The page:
I’m going to start with a short extract from ‘Spain to Norway on a Bike Called Reggie‘. I was in Denmark at the time and, having just paused to buy some new tyres, was en route to Copenhagen:
Cycling route 8 had now finished and was replaced with route 9, which followed the eastern seaboard of Zealand as far as Helsingør. I knuckled down to the job of cycling into a headwind on an unseasonably cold day. I couldn’t remember if any of the previous 57 cycling days had been so decidedly chilly. Despite it being late June, the combination of a north wind and a clear blue sky had the temperature plunging to the lower teens and me wrapped up like an onion. On a scale of 1 to 5 – with 1 being T-shirt, shorts and factor 50, and 5 being Captain Oates with a bit less fur – I had started the day at 3 and upgraded to 3.5 whilst Reggie’s tyres were being replaced. As is often the case, I was put to shame by other cyclists, in this case three Germans – grandfather, father and daughter – who had paused beside the road. They were cycling from Berlin to Copenhagen and all dressed at number 1 on the scale. Perhaps they were putting more effort into their cycling.
Then again, perhaps not. I realised that the older man and the woman were both cycling electric bikes. Although increasingly commonplace in towns and cities, this was the first time I had seen them used for cycle touring.
According to the Confederation of the European Bicycle Industry, 20 million bicycles were purchased in the European Union in 2014, a figure that has been stable for much of the twenty-first century. When it comes to electric power-assisted cycles (EPACs), however, the picture is much less static. In 2006 only 98,000 EPACs were purchased across Europe. By 2014, that figure had grown to over 1.1 million, with Germany, the Netherlands and Belgium purchasing nearly three-quarters of all electric bikes sold.
When I had met Kevin Mayne of the European Cyclists’ Federation in Belgium, he told me that such was the popularity of e-bikes in some countries that many governments were grappling with appropriate legislation. How fast should an e-bike be allowed to go? Should they be permitted to use cycle paths? Is it just cheating for lazy people? (Sorry, I made that one up…). In British law, the following rules apply: an e-bike must weigh 40 kg or less, be no more powerful than 200 watts, not exceed 15 mph and have working pedals, and the rider must be 14 or over.
It looks like the e-bike’s day is coming and that in Germany, where there are now over 2.5 million of them on the road, it has already arrived.
‘How often do you have to charge them?’ I asked the woman.
‘We plug them in overnight but that’s enough for the following day,’ she explained.
I was beginning to see their merit, although I remained sceptical as to quite how long they would have lasted climbing the hills back in Spain.
So that was my first encounter with people who were using electric bikes. Yesterday I recieved an email from The Netherlands:
This is Stephanie, a German living in the cycling capital that is Amsterdam.
This summer I took some weeks off work, packed two full panniers on my bike, took the night ferry from Hoek van Holland to Harwich, and made my way from there to Penzance by train. I had read about LEJOG in the Lonely Planet Cycling Britain but wasn’t sure if I’d make it all the way up to Scotland. Well, as you can see from the subject line, I didn’t, but I still crossed all of England in a zig-zag up to Edinburgh.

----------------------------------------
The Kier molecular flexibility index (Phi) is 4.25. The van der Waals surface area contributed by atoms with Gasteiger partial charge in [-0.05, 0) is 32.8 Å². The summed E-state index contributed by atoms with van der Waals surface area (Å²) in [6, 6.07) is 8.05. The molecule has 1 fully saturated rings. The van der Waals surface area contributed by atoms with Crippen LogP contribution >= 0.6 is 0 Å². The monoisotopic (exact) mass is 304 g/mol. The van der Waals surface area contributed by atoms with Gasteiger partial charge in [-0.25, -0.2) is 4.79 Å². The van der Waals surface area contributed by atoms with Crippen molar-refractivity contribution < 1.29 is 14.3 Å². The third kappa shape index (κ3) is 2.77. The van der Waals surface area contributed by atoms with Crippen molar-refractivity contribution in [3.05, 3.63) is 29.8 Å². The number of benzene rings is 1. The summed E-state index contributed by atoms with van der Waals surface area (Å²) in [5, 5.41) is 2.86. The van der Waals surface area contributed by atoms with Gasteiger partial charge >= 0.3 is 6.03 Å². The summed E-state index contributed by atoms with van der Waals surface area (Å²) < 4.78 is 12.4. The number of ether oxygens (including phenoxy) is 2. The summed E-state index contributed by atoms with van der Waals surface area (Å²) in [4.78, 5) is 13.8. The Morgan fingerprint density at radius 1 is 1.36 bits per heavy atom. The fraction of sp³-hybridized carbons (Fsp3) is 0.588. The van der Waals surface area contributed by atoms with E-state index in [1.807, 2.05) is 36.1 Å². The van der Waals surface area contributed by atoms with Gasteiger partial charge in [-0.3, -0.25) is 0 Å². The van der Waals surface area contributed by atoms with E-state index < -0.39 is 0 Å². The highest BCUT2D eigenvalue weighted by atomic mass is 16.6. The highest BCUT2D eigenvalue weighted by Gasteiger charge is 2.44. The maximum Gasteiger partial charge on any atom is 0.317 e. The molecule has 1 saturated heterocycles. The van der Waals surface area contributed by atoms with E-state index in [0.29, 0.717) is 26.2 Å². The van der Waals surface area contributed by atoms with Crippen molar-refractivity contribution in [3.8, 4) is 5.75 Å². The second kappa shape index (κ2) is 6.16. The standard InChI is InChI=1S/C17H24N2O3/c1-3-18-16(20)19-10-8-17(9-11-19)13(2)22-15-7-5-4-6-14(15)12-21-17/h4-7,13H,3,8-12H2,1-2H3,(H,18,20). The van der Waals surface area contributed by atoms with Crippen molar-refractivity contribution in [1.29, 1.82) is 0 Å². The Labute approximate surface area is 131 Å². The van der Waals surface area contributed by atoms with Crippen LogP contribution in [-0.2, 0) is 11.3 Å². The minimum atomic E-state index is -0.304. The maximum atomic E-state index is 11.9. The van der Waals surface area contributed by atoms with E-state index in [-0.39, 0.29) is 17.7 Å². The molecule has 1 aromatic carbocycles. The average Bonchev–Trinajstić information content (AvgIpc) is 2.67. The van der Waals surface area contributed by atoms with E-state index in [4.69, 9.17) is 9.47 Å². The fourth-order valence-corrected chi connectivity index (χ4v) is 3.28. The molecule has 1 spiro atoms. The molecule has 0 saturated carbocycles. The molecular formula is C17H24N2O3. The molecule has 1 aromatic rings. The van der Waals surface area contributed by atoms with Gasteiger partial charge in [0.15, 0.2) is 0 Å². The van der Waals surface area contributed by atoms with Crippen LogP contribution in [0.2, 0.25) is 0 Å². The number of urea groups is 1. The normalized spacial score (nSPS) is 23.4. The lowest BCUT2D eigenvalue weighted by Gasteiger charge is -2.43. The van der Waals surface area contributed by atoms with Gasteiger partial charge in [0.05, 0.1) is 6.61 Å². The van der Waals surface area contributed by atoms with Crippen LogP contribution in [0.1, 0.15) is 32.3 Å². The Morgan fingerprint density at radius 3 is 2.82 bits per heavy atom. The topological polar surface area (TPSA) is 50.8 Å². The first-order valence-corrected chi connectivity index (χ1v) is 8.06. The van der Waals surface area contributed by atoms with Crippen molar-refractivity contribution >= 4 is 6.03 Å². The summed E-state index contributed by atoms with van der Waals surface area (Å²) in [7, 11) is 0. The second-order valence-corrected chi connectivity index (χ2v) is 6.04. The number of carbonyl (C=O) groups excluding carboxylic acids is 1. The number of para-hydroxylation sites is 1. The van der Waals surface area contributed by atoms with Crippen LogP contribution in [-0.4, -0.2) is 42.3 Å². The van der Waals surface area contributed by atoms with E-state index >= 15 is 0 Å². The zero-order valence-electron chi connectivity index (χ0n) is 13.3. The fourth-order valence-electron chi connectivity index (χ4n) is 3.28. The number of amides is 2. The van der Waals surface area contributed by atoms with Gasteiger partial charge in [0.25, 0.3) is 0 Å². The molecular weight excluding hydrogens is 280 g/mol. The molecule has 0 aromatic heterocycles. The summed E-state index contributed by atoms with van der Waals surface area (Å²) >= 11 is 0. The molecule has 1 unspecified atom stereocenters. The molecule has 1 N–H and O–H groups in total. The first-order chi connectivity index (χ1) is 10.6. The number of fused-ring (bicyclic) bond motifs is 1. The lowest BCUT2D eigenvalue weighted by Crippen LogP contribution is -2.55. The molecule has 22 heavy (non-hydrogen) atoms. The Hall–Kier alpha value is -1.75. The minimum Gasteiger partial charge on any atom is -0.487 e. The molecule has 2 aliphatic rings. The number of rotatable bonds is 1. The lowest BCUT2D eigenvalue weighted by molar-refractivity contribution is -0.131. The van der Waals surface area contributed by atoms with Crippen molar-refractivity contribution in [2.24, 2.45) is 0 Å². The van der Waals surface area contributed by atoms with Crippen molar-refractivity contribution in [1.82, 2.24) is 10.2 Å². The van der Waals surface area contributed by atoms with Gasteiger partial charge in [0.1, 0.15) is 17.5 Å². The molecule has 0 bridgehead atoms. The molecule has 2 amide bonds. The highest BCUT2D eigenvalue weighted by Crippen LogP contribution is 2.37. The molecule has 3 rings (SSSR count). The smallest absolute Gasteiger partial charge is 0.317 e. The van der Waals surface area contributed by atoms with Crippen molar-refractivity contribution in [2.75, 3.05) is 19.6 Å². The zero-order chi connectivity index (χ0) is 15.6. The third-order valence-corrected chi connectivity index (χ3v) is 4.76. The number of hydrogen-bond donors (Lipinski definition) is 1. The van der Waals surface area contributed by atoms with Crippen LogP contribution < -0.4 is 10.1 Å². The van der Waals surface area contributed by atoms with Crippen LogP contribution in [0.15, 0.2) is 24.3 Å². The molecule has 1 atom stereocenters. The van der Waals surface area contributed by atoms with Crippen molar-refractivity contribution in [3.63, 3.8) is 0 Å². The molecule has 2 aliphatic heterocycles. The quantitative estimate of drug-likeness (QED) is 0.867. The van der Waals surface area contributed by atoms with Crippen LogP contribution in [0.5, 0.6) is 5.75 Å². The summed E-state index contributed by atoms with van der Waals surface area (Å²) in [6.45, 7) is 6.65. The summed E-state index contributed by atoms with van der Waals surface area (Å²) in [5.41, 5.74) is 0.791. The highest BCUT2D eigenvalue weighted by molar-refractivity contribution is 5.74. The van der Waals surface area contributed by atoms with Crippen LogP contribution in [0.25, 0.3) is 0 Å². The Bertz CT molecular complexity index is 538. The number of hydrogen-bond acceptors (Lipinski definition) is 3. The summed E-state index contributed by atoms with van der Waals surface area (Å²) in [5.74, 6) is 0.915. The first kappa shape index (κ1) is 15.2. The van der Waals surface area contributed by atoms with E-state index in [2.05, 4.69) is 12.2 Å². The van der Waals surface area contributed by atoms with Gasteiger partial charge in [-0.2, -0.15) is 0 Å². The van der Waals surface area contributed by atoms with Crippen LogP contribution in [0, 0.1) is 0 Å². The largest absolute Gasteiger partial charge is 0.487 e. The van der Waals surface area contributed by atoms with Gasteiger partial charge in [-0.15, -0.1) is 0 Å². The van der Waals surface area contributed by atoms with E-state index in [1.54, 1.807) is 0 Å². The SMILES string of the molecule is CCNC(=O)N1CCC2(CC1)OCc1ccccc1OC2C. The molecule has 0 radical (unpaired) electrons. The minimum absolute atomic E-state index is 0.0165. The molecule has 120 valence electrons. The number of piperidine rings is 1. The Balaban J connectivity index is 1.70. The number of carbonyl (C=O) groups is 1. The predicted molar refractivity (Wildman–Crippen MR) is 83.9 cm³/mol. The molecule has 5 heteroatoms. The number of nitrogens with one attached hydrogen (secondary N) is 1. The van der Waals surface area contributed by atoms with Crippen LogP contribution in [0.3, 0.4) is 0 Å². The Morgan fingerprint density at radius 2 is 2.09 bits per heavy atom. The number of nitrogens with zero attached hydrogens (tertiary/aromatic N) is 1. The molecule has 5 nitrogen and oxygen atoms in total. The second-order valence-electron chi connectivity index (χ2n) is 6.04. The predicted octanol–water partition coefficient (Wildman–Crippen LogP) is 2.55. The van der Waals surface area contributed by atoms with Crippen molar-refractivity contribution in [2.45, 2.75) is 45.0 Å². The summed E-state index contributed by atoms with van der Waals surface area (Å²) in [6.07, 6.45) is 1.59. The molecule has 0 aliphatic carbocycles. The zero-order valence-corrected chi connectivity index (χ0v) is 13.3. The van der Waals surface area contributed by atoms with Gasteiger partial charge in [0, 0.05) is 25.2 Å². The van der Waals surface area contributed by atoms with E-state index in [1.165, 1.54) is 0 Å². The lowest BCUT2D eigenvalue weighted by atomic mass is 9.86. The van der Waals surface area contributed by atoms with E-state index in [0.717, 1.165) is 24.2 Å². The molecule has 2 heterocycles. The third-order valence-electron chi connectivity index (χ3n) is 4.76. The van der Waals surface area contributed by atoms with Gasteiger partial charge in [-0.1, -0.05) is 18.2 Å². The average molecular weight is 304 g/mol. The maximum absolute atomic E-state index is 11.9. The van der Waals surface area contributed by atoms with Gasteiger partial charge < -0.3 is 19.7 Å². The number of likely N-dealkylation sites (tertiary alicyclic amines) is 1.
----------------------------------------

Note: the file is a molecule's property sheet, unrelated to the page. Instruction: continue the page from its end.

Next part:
And here comes the reason why I am writing to you: in my very first week, while cycling along the beautiful north coast of Cornwall, it must have been between St. Ives and Newquay, I met one of your friends. At the moment of our encounter I wasn’t actually cycling but pushing my bike uphill and he passed me at a surprisingly high speed pointing at his bike and saying: ‘Battery!’ with a smile on his face. I could only say: ‘And no luggage!’. On the top of the hill he was kind enough to wait for me for a little chat, I told him I was headed north but that I’d have to see how far I’d get, and he told me about his friend who had quit his job as a teacher to cycle and write books about his tours, i.e. you. We both cycled further and since he was faster than me we parted, but I ran into him again later at some beach where I had my lunch break.
The friend that she had met was Richard, who lives in Cornwall. What a nice, simple story of cycling friendship on the road… and electric bicycles. You can see there is a theme here. I then notice from the weekly Cycling UK newsletter that there is a new cycle touring themed programme on the TV:
Celebrity father and son take on Britain by Bike!
Former ‘Eastenders’ actor Larry Lamb and his son George, a TV and Radio presenter, embarked on a tour around the iconic coastline of Britain and it has been documented by Channel 5. This is an impressive feat considering Larry is almost 70 … although he does have a little assistance from his electric bike. The first episode aired last week as they set off from the Yorkshire Dales. The second episode is on tonight [Friday 6th October] at 8pm and you can catch up on any missed episodes here.
More proof that the electric bike revolution has arrived? That aside, the programmes are worth a watch. Cycle touring and tourism, albeit without panniers… Here are Larry and George at Stage 1 Cycles at Hawes in the Yorkshire Dales:
Image credits: Channel 5 / Larry Lamb
What do you think?